The two factors: results from Neuroscience coupled with globalization are also responsible for what happened in our small school in the remote town of Jagna, in the island province of Bohol where minimal resources are compensated by a superior strategy to reach high targets. The first factor is more subtle, and the second (access to information) is relatively obvious.


An analogy of a strategy based on understanding of natural principles is that of flying. For centuries man wanted to fly, as exemplified by the Renaissance genius Leonardo da Vinci, but failed because the law of gravity always prevailed. Continued research and application of Bernoulli’s principle and Newton’s laws, however, have made easy flying two hundred people simultaneously from Manila to California in less than a day. It is the same in education. Proper understanding of neuroscientific principles could, therefore, allow a school or university to bypass the lack of high calibre teachers.


It is, therefore, my sincerest hope that Holy Angel University would be part of this continuing innovation in education as our country pursues its dream for the 21st century. Thank you and Laus Deo Semper.


Dr. Ma. Victoria Carpio-Bernido


The Most Rev. Paciano B. Aniceto, D.D., Archbishop of San Fernando and Chairman of the Board of Trustees, Sr. Josefina G. Nepomuceno, distinguished Trustees, University President Dr. Arlyn Sicangco-Villanueva, members of the faculty and staff, parents, graduates, ladies and gentlemen:


First of all, allow me to express my deepest gratitude for the distinct honor bestowed by the Holy Angel University upon my husband Chris and myself. We are doubly grateful since your President, Dr. Sicangco- Villanueva, in graciousness and humility, personally came to our small high school in Jagna, Bohol, to extend the invitation to this affair.


For me, being trained in the natural sciences, it is quite overwhelming to be recognized for work in the ‘Humanities’. You see, being blessed with parents, Papa Tony and Mommy Edith Carpio, who engaged me and my 13 siblings in family dinner table conversations about philosophy, law, religion, literature, history, music and the arts, the humanities have always occupied a privileged place in my heart.


Yet, confessing to feelings of inadequacy for this honorary degree and the privileges that come with it, I determined to manage these feelings by taking this as a source of encouragement to pursue the vision Chris and I have for the education and training of the young people of our motherland.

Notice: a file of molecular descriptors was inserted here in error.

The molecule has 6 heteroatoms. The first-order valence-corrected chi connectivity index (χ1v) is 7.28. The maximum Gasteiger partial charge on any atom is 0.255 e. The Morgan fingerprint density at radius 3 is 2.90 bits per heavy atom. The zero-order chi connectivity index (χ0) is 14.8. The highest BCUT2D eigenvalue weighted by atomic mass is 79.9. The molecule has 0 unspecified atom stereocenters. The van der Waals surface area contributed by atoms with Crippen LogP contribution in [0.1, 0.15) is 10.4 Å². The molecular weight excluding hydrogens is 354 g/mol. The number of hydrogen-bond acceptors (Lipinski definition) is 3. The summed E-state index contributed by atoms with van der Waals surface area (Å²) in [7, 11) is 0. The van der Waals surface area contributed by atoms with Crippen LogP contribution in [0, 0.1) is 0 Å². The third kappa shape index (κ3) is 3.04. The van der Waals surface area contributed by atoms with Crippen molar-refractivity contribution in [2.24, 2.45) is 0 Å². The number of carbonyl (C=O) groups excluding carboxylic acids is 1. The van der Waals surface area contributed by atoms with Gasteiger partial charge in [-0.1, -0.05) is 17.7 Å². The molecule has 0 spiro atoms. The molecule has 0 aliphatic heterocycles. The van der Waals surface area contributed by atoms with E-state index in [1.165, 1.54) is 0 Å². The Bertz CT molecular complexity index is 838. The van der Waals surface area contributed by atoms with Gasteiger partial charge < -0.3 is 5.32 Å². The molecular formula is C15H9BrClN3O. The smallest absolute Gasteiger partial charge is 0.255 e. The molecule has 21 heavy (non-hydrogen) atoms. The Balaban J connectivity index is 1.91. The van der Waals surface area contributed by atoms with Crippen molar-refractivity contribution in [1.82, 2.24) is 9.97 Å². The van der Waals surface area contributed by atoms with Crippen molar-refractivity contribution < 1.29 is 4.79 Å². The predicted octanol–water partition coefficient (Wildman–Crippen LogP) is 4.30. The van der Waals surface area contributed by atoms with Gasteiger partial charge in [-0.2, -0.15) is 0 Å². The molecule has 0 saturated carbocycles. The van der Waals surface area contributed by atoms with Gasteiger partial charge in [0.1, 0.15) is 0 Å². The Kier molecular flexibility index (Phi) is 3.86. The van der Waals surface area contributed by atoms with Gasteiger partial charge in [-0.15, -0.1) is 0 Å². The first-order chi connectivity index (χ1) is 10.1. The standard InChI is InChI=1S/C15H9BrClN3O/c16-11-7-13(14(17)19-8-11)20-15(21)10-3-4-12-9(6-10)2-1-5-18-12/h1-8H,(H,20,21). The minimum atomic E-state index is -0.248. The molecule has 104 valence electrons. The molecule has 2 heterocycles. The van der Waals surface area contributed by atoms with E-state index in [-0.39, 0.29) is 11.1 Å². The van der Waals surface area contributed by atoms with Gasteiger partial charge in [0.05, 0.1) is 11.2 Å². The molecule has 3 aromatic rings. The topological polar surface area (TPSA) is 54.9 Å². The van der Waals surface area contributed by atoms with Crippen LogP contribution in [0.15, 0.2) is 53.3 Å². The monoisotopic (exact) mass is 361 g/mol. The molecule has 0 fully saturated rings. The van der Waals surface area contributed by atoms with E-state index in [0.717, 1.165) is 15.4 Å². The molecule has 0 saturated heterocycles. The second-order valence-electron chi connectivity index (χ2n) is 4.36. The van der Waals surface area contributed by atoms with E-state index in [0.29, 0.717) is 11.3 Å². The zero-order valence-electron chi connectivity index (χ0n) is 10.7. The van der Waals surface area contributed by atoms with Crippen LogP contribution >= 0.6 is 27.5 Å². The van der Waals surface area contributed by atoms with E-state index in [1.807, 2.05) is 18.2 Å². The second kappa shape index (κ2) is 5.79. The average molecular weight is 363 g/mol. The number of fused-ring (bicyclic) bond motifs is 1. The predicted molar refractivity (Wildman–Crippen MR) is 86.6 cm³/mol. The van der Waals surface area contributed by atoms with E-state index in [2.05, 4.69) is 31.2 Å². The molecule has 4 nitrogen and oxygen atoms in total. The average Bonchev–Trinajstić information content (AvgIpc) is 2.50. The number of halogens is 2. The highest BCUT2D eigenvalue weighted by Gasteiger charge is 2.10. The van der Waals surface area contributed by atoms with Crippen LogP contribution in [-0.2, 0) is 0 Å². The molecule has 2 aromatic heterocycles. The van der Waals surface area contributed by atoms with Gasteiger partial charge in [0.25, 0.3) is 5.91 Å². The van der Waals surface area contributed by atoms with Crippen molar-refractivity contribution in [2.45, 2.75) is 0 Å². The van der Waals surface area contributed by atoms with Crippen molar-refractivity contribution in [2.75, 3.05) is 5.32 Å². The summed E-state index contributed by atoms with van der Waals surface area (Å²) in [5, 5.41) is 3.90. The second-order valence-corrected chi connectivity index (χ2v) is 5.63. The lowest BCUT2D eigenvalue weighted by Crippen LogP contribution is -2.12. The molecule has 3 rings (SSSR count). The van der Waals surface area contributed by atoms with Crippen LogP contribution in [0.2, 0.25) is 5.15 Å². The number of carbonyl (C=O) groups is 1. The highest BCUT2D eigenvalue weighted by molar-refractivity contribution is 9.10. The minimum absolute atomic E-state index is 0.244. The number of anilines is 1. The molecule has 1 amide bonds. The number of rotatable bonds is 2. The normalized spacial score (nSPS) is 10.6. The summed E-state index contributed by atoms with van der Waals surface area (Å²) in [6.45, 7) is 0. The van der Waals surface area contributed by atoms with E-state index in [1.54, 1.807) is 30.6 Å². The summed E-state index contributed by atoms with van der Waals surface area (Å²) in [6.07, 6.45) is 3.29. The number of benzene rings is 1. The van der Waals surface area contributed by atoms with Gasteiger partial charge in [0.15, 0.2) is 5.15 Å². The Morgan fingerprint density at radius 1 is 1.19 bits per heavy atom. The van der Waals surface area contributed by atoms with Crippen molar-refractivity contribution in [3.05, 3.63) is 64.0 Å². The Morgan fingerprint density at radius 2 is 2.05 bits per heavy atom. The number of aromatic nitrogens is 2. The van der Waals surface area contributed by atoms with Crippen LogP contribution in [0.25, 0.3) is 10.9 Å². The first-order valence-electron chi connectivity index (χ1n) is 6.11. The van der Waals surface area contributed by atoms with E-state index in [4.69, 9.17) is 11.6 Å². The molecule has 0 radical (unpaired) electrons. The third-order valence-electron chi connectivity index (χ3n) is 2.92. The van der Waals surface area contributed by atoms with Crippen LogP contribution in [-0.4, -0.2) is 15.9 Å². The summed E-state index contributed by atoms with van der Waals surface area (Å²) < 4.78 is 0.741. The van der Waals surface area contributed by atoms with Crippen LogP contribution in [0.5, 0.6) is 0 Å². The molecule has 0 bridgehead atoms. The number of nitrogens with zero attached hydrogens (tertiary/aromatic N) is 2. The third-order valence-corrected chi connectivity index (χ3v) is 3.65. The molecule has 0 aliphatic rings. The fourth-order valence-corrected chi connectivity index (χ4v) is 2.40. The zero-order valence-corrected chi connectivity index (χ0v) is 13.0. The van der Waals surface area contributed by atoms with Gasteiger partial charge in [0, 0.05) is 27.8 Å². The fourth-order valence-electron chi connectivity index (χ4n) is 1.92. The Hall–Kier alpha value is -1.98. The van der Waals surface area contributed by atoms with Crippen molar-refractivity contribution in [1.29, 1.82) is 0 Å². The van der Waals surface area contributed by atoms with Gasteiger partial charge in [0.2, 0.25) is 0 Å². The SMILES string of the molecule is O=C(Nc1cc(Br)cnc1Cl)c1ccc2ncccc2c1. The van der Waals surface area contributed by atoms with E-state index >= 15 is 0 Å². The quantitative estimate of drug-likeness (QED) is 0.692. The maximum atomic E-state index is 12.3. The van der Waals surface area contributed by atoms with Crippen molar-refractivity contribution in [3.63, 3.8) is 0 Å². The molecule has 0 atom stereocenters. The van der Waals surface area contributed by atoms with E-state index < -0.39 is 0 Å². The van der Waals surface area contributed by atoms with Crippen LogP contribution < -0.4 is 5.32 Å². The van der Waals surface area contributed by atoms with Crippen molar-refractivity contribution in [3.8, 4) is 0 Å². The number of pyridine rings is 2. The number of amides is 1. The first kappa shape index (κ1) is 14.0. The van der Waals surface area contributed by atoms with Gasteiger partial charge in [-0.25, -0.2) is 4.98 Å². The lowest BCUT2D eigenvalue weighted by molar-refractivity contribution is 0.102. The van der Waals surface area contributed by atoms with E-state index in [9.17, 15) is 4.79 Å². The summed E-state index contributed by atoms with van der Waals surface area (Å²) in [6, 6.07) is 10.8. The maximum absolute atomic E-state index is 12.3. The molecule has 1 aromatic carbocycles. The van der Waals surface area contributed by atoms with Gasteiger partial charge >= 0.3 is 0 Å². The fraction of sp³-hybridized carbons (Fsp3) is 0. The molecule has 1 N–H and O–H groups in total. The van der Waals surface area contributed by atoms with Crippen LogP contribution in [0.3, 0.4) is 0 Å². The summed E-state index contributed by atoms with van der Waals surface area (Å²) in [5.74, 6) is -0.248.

In popular contemporary language, Wikipedia tells us that, the humanities are academic disciplines that study the human condition, using methods that are primarily analytical, critical, or speculative, as distinguished from the mainly empirical approaches of the natural sciences.


Furthermore, it states that, in the philosophical tradition [critique] is a methodical practice of doubt. The contemporary sense of critique has been largely influenced by the Enlightenment critique of prejudice and authority, which championed the emancipation and autonomy from religious and political authorities.


In a sense, this is what Chris and I have done for the past decades. We have been studying the human condition, in particular, the Filipino condition, using analytical, critical and scientific methods. We have questioned prevailing pedagogical dogmas and fashionable trends. This is so because, having been exposed to the lifestyles and intellectual intensity of academic communities in the advanced countries, it had become increasingly painful for us to see our own nation suffering in backwardness – in both economic and intellectual domains.


Yes, there may be a proliferation of five-star hotels and condominiums, five-star shopping malls and residential villages. There may be more access to the latest gadgets and links to the World Wide Web. Yet, squatters, now called ‘informal settlers’, and the rural poor, continue to live in subhuman conditions in many parts of our cities and provinces. Our airport services have been downgraded – reputed to be among the lowest in quality in the world. Chris has mentioned our poor performance indicators in internationally recognized measures of intellectual creativity in the STEM disciplines. Indeed, the list is long, and many have wondered what is wrong with us Filipinos.


The few Filipinos, young and old, who have distinguished themselves in various areas in global competitions, are not enough to balance the tens of millions who make up the Philippine image of mediocrity in an age of global transparency. We have been left far behind even by our nearest neighbors in Southeast Asia.